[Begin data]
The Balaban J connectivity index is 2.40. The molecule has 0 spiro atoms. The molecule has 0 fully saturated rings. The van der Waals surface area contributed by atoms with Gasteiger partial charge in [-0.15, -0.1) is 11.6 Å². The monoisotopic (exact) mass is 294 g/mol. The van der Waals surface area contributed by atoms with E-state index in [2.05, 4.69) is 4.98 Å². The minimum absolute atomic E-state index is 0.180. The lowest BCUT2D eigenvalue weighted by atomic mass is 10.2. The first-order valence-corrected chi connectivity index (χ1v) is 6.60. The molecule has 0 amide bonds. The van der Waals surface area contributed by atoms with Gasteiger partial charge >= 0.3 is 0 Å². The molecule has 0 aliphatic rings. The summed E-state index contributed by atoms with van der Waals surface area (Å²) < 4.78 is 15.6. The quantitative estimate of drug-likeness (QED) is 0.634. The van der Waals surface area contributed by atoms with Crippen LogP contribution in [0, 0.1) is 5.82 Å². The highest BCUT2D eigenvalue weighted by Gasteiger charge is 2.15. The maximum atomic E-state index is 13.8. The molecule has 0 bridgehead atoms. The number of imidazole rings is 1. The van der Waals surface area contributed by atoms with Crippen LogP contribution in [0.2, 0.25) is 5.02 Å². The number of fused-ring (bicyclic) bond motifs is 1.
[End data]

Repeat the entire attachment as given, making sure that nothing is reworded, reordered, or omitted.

The Balaban J connectivity index is 2.40. The molecule has 0 spiro atoms. The molecule has 0 fully saturated rings. The van der Waals surface area contributed by atoms with Gasteiger partial charge in [-0.15, -0.1) is 11.6 Å². The monoisotopic (exact) mass is 294 g/mol. The van der Waals surface area contributed by atoms with E-state index in [2.05, 4.69) is 4.98 Å². The minimum absolute atomic E-state index is 0.180. The lowest BCUT2D eigenvalue weighted by atomic mass is 10.2. The first-order valence-corrected chi connectivity index (χ1v) is 6.60. The molecule has 0 amide bonds. The van der Waals surface area contributed by atoms with Gasteiger partial charge >= 0.3 is 0 Å². The molecule has 0 aliphatic rings. The summed E-state index contributed by atoms with van der Waals surface area (Å²) < 4.78 is 15.6. The quantitative estimate of drug-likeness (QED) is 0.634. The van der Waals surface area contributed by atoms with Crippen LogP contribution in [0, 0.1) is 5.82 Å². The highest BCUT2D eigenvalue weighted by Gasteiger charge is 2.15. The maximum atomic E-state index is 13.8. The molecule has 0 bridgehead atoms. The number of imidazole rings is 1. The van der Waals surface area contributed by atoms with Crippen LogP contribution in [0.2, 0.25) is 5.02 Å². The number of fused-ring (bicyclic) bond motifs is 1.